Unless you’re engaged in a grey divorce with an exceptionally ill or reasonably elderly spouse, death isn’t something most people anticipate playing into their divorces. And death has a habit of complicating everything.
Does the will then take over? Does the living ex get nothing at all, or walk away with everything?
Fortunately, Pennsylvania has put laws into place which address this very scenario.
Where will the case be resolved?
The case will be resolved in one of two places: divorce court, or probate court.
The proper venue will depend on the status of the divorce, and whether the spouses have yet established a grounds for the divorce.
In a no-fault divorce, this would happen if:
- Both parties have filed Affidavits of Consent agreeing to the divorce.
- The parties have been separated for two years.
- A complaint has been filed alleging the marriage is irretrievably broken and an affidavit has been filed alleging the parties have lived separate and apart for at least one year, if the defendant does not deny the allegations or the court determines the marriage is irretrievably broken.
If none of this is true, the matter will move to probate court.
Probate court isn’t necessarily a bad thing.
If the matter moves to probate court you’re still married, even if you were trying to pursue a divorce. You can’t divorce a dead person. This means you’d be entitled to your normal rights as a married partner under probate law, including the law to take against whatever will your ex had in place at the time.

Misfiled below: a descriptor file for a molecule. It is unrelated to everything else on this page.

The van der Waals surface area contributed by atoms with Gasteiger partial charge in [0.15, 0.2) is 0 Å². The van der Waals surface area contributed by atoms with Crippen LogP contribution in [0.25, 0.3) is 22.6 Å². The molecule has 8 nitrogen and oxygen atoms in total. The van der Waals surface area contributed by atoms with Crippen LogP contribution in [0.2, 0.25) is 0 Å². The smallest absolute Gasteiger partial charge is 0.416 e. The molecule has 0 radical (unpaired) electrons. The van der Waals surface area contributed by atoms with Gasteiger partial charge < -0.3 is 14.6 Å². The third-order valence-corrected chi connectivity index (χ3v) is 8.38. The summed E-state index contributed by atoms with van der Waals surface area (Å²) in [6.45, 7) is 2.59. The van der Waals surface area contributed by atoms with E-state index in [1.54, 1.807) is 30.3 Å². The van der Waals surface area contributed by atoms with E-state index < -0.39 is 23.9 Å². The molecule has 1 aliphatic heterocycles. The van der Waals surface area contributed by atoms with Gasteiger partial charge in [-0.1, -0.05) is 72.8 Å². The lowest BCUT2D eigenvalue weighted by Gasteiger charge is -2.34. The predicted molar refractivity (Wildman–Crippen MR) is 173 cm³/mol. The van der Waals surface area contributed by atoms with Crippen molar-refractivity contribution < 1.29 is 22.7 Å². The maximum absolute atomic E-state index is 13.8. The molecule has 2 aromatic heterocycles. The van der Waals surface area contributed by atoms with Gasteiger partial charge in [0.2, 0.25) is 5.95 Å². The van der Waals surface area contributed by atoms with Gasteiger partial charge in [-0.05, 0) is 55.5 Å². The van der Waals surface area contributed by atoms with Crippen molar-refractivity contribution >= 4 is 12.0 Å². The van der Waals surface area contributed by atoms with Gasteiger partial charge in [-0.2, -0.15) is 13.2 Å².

Keep in mind that probate court can be as tricky as any other kind of court. Rights to the estate aren’t automatic.
For example, in the 2016 case In re. Estate of Talerico, the Superior Court of Pennsylvania ruled that the surviving spouse’s extramarital affairs forfeited his claims to his deceased wife’s estate. They had been in the middle of a divorce when Kathleen Talerico died.
The court applied section 2106 of the Probate, Estates, and Fiduciaries Code.
“A spouse who, for one year or upwards previous to the death of the other spouse, has willfully neglected or refused to perform the duty to support the other spouse, or who for one year or upwards has willfully or maliciously deserted the other spouse, shall have no right or interest under this chapter in the real or personal estate of the other spouse.”
This might be one of the few instances, in fact, in which extramarital affairs might have any kind of a bearing on the division of assets.
Divorce Help is a Call Away
All these scenarios demonstrate why it is so unwise to pursue a divorce on your own. Unexpected snags and snarls can complicate matters immensely, and can lead to severe financial loss.
If you’re about to enter the divorce process, get help. Reach out to Sadek Family Law today.